Overheating in homes
A lot has been written about overheating in homes recently, especially in relation to energy efficiency measures introduced under the Green Deal. The BBC quotes Prof Chris Goodier, of Loughborough University’s department of civil and building engineering, who “said the risk of overheating had been overlooked in the ‘big rush to insulate and make homes airtight’, particularly as more extreme weather events, including heatwaves, are being predicted for the UK by meteorologists.” Rory Bergin brings some useful perspective to the debate in his blog and PRP gives an overview in its publication Summer Overheating in Dwellings but I thought it might be helpful for me to pass on some thoughts of my own.
Overheating in summer potentially results in significant energy use for cooling. The first rule is to keep the heat out. While closing curtains or blinds against the sun can help, it tends to trap a layer of hot air between them and the glass which will increase the room temperature. Shading fitted to the outside of the building is the real answer. This is why external shutters, blinds or retractable awnings are a common feature on south- and west-facing windows on the Continent, blocking the heat before it enters the building. To keep heat out it is important that shutters and curtains are closed at sunrise and opened at sunset.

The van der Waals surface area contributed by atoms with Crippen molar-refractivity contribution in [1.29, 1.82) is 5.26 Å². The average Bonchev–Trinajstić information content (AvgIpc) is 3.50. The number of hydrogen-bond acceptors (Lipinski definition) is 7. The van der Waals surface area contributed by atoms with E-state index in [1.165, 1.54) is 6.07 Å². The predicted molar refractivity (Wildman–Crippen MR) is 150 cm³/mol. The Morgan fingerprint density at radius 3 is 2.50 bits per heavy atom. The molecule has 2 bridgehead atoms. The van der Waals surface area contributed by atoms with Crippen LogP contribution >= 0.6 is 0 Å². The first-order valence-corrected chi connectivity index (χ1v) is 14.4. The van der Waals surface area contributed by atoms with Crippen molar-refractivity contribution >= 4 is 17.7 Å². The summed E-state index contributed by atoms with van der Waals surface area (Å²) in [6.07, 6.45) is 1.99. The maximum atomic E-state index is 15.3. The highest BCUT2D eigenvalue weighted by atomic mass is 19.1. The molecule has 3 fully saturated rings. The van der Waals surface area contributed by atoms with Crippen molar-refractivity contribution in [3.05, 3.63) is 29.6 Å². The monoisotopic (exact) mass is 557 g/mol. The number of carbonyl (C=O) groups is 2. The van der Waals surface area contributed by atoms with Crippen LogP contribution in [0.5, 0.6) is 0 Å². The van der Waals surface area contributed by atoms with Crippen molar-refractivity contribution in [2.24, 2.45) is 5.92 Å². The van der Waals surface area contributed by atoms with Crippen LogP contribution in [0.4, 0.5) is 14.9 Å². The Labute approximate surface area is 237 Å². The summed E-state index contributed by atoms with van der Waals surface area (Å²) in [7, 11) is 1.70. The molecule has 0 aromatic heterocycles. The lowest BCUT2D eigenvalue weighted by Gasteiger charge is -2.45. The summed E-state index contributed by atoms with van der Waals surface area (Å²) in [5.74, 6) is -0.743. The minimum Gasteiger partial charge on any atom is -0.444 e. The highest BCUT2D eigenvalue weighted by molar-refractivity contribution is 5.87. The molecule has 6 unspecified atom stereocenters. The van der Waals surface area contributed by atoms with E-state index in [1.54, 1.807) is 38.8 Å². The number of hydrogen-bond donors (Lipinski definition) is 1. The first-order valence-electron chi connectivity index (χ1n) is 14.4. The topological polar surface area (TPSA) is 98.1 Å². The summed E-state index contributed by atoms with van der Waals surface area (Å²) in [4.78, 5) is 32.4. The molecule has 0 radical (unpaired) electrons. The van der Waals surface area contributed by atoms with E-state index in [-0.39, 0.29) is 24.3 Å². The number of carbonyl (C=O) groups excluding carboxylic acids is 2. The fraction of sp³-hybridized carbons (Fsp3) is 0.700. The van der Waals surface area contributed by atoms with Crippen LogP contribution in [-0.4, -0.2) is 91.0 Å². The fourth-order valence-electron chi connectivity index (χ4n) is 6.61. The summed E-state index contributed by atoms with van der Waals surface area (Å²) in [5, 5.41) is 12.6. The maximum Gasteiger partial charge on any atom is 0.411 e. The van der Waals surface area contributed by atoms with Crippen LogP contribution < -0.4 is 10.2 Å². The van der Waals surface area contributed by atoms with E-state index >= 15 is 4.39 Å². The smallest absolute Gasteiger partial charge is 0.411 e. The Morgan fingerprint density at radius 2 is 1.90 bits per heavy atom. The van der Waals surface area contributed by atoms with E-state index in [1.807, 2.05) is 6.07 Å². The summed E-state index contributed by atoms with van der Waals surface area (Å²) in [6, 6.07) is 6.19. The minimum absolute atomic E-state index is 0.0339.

Some buildings are designed with wide eaves to the roofs which help to shade the windows from the high summer sun while still allowing the lower winter sun in to provide warmth. One relatively simple and attractive way of achieving the same result is to build a pergola in front of the ground-floor windows and then to train a vine or other similar climber along the top. This has the great advantage of providing shade in the summer while still allowing plenty of light and useful solar gain to enter the house during winter when the leaves have dropped. Similarly, verandahs can shade the internal area of a house while offering semi-outdoor areas with shelter from the sun and the rain.
A strategically placed deciduous tree is another way of providing natural summer shading, but do ensure it is far enough away from the building to prevent damage to the foundations from the roots.
More high-tech are phase change materials which offer a way of adding thermal mass to structures and stabilising room temperatures. They absorb heat during the hottest part of the day and then release the warmth back into the room as the temperature falls at night.